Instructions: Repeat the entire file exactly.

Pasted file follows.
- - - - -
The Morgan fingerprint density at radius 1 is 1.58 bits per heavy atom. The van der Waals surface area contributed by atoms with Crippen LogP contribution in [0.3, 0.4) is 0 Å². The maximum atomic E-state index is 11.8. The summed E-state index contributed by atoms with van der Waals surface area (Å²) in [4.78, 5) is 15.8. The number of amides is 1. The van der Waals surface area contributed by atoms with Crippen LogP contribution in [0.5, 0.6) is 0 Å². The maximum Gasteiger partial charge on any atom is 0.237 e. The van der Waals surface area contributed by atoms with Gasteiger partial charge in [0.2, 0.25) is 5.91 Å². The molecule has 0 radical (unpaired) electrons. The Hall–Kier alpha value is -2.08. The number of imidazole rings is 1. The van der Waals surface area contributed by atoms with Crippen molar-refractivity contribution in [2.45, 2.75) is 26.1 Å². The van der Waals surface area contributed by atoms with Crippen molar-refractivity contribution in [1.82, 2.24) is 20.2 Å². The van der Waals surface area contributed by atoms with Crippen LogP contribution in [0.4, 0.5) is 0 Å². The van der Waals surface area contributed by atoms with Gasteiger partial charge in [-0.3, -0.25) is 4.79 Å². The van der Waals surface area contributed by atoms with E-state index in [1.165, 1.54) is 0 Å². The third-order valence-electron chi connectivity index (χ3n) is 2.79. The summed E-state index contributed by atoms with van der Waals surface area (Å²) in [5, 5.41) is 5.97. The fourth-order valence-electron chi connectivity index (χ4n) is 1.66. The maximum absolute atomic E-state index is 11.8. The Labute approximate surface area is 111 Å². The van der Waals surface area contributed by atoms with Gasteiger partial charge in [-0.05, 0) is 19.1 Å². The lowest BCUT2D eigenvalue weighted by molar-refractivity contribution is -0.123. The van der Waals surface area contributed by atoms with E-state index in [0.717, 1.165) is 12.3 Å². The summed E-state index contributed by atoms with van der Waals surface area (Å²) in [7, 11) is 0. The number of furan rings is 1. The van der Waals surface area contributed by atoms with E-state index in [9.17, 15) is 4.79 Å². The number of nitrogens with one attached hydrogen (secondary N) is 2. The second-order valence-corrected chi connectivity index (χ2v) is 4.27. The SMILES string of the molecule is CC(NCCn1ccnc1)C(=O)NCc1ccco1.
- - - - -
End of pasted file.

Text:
The Morgan fingerprint density at radius 1 is 1.58 bits per heavy atom. The van der Waals surface area contributed by atoms with Crippen LogP contribution in [0.3, 0.4) is 0 Å². The maximum atomic E-state index is 11.8. The summed E-state index contributed by atoms with van der Waals surface area (Å²) in [4.78, 5) is 15.8. The number of amides is 1. The van der Waals surface area contributed by atoms with Crippen LogP contribution in [0.5, 0.6) is 0 Å². The maximum Gasteiger partial charge on any atom is 0.237 e. The van der Waals surface area contributed by atoms with Gasteiger partial charge in [0.2, 0.25) is 5.91 Å². The molecule has 0 radical (unpaired) electrons. The Hall–Kier alpha value is -2.08. The number of imidazole rings is 1. The van der Waals surface area contributed by atoms with Crippen molar-refractivity contribution in [2.45, 2.75) is 26.1 Å². The van der Waals surface area contributed by atoms with Crippen molar-refractivity contribution in [1.82, 2.24) is 20.2 Å². The van der Waals surface area contributed by atoms with Crippen LogP contribution in [0.4, 0.5) is 0 Å². The van der Waals surface area contributed by atoms with Gasteiger partial charge in [-0.3, -0.25) is 4.79 Å². The van der Waals surface area contributed by atoms with E-state index in [1.165, 1.54) is 0 Å². The third-order valence-electron chi connectivity index (χ3n) is 2.79. The summed E-state index contributed by atoms with van der Waals surface area (Å²) in [5, 5.41) is 5.97. The fourth-order valence-electron chi connectivity index (χ4n) is 1.66. The maximum absolute atomic E-state index is 11.8. The Labute approximate surface area is 111 Å². The van der Waals surface area contributed by atoms with Gasteiger partial charge in [-0.05, 0) is 19.1 Å². The lowest BCUT2D eigenvalue weighted by molar-refractivity contribution is -0.123. The van der Waals surface area contributed by atoms with E-state index in [0.717, 1.165) is 12.3 Å². The summed E-state index contributed by atoms with van der Waals surface area (Å²) in [7, 11) is 0. The number of furan rings is 1. The van der Waals surface area contributed by atoms with E-state index in [9.17, 15) is 4.79 Å². The number of nitrogens with one attached hydrogen (secondary N) is 2. The second-order valence-corrected chi connectivity index (χ2v) is 4.27. The SMILES string of the molecule is CC(NCCn1ccnc1)C(=O)NCc1ccco1.